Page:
Finding a good stargazing spot is not an easy thing. Research shows that the Milky Way is not visible to more than one-third of the world’s population. In the United States, more than 80% of the population lives in cities or urban areas where light pollution compromises the view of the stars. Fortunately, the US is home to some unique places for stargazers. Here are 4 destinations to catch the best views of the Milky Way.
1. Ketchum, Idaho
Ketchum is a small mountain town nestled in the Rocky Mountains of central Idaho and one of the best spots for stargazing. This vibrant city is known for its hiking and mountain biking trails, skiing, clear waterways, and – most importantly – pristine night skies. Besides its natural beauties, Ketchum’s downtown also boasts restaurants, art galleries and shops and hosts cultural events all year round. In 2018, Ketchum was designated as a Dark Sky Community by the International Dark-Sky Association, becoming one of the 11 cities in the U.S. to have the coveted International Dark Sky Community designation. Ketchum is part of the Central Idaho Dark Sky Reserve, a huge portion of land encompassing 906,000 acres, where it is possible to catch amazing views of the Milky Way, planets, meteors, comets, and deep sky objects. The city has approved various ordinances to reduce light pollution, making it possible for locals and visitors to enjoy the Milky Way and the surrounding constellations in complete darkness. For example, one ordinance requires street and building exterior lights to be pointed downward, allowing people to better see what’s in front of them when walking at night. Another ordinance aims at regulating the display of holiday lights.
2. Bryce Canyon National Park, Utah
Located in the southwestern United States along a high plateau at the top of the Grand Staircase, Bryce Canyon National Park boasts the world’s largest concentration of hoodoos (irregular columns of rock). Thanks to its high elevations, park’s visitors can enjoy fantastic starry dark skies. The 35,000-acre national park organizes night excursions guided by trained Astronomy Rangers, during which participants can admire with the naked eye more than 7,500 stars, and, if lucky enough, catch a glimpse of Venus and Jupiter and a fabulous Milky Way. There are several reasons why Bryce Canyon National Park is one of the top astrotourism destinations in the United States. Firstly, pollutants are very scarce there. Secondly, thanks to its high altitude, the national park is far away from the city lights. Each June, the park hosts an annual Astronomy Festival, which is free with park admission. Some traditional events include telescope viewing, model rockets, keynote speakers at Ebenezer’s Barn and Grill, family-friendly daytime activities, evening programs on a variety of astronomy-focused topics, and constellation tours with rangers.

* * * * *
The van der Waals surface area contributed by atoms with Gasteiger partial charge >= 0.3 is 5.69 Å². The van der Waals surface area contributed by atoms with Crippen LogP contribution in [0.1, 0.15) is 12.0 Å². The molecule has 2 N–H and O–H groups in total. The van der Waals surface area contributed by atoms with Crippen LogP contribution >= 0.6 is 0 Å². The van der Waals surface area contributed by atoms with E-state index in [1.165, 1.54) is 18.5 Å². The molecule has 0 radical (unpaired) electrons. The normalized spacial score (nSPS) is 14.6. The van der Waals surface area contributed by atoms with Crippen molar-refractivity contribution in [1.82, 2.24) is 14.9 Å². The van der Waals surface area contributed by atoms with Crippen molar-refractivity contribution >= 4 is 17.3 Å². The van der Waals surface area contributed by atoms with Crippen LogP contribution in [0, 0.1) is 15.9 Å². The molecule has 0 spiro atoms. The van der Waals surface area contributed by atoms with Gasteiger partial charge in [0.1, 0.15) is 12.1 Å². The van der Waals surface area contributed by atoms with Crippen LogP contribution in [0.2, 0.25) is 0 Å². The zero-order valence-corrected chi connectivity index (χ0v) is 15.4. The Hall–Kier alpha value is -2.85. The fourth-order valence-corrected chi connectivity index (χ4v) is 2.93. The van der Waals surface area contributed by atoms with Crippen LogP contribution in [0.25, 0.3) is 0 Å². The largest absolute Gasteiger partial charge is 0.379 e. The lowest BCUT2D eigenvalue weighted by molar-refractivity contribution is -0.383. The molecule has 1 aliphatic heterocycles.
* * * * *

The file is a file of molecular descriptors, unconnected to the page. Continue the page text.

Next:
3. Mauna Kea, Hawaii
Mauna Kea is a dormant volcano located on the Big Island of Hawaii. Being the highest peak in Hawaii (around 4,300 meters above sea level), Mauna Kea offers the best stargazing opportunities in the region thanks to its total darkness and clarity. The Onizuka Center for International Astronomy Visitor Information Station is situated halfway up Mauna Kea. The center organizes nightly stargazing programs and tours with telescopes. From the center, travelers can go up to the volcano’s summit either by themselves or by joining a guided excursion. Mauna Kea is the world’s largest and most advanced astronomical observatory. Additionally, the entire island has a light ordinance and there are no pollutants, making the skies always clear for stargazing. All visitors are advised to stop midway on their journey up to give their body enough time to adapt to the high altitude, which otherwise might cause sickness. Additionally, the temperature at Mauna Kea summit changes dramatically and freezing temperatures are not rare.
4. Headlands International Dark Sky Park, Michigan
Established in the late 1950s, Headlands International Dark Sky Park is situated along the shoreline of Lake Michigan, at the northwest tip of Michigan’s lower peninsula. The park encompasses 550 acres of woodlands, and many species of rare plants and native animals, including bald eagles, osprey, white tail deer, wild turkeys, coyotes and black bear. The park is a sought-after destination among hikers, bicyclists, cross-country skiers, nature photographers, and stargazers. The 1-mile Dark Sky Discovery Trail takes visitors to the official viewing area, where they’ll be able to enjoy the view of thousands of stars. The park organizes monthly free Dark Sky Park programs and special events connected to celestial phenomena. During meteor showers, the park offers a spectacular view of falling stars reflected on the waters of the lake. In 2011, the Headlands became the sixth International Dark Sky Park in the United States and only the ninth in the world.